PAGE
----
Is Schwarber still the legend from last year’s World Series? An all-or-nothing platoon guy? An intriguing trade chip? A franchise player? Eventually, the Cubs are going to find out.

“We have to look to do everything we can,” Epstein said, “and more importantly he has to look to do everything he can to get him to a point where he’s consistently the quality hitter and tough out and dangerous bat in the middle of the lineup that we know he can be.

“He wasn’t for the first half of this year – and he knows it and he feels awful about it. He worked his tail off to get back to having a pretty darn good second half and getting some big hits for us down the stretch.”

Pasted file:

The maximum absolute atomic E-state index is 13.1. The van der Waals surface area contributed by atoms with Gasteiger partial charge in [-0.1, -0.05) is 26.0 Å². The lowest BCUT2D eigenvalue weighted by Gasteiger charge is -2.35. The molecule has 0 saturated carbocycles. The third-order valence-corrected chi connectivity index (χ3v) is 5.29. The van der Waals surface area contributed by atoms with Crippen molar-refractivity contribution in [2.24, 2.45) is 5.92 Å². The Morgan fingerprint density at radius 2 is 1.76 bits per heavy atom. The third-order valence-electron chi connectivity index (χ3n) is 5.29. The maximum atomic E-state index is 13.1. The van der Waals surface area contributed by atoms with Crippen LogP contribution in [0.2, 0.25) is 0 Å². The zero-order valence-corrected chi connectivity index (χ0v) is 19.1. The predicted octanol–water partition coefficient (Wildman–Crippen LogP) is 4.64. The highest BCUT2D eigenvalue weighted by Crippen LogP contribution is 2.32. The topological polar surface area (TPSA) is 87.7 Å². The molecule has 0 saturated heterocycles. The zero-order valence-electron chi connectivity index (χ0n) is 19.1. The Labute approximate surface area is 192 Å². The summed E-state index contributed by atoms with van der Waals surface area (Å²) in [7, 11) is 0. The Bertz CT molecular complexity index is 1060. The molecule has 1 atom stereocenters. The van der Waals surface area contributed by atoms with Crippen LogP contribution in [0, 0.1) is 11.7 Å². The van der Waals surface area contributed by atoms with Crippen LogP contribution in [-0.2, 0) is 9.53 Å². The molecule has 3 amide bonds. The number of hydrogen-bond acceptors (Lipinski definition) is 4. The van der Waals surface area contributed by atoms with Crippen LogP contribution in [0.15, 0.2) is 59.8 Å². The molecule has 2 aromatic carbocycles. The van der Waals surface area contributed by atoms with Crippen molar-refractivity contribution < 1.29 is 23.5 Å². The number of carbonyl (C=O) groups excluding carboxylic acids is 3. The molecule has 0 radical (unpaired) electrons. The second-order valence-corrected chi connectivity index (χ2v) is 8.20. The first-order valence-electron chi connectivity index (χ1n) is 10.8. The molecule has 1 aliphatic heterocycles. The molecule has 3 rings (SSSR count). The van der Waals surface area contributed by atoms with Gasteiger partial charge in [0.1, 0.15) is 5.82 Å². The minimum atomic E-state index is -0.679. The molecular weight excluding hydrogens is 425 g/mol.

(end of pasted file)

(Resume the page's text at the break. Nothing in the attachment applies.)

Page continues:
And then the offseason was only hours old by the time the Cubs showed they will be keeping an open mind about everything this winter, not afraid to make big changes.

Jake Arrieta shaved his beard again and he keeps looking younger

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USA TODAY

Jake Arrieta shaved his beard again and he keeps looking younger

It's become a tradition that Jake Arrieta shaves his beard after the season ends.

The 31-year-old did it again days after the Cubs were eliminated from the 2017 postseason, and it's still a sight we'll never be used to seeing.

Check it out:

Weird, right?

Here's how he looked following the Cubs' World Series win in 2016:

And again in 2015:

It's crazy how much younger he looks.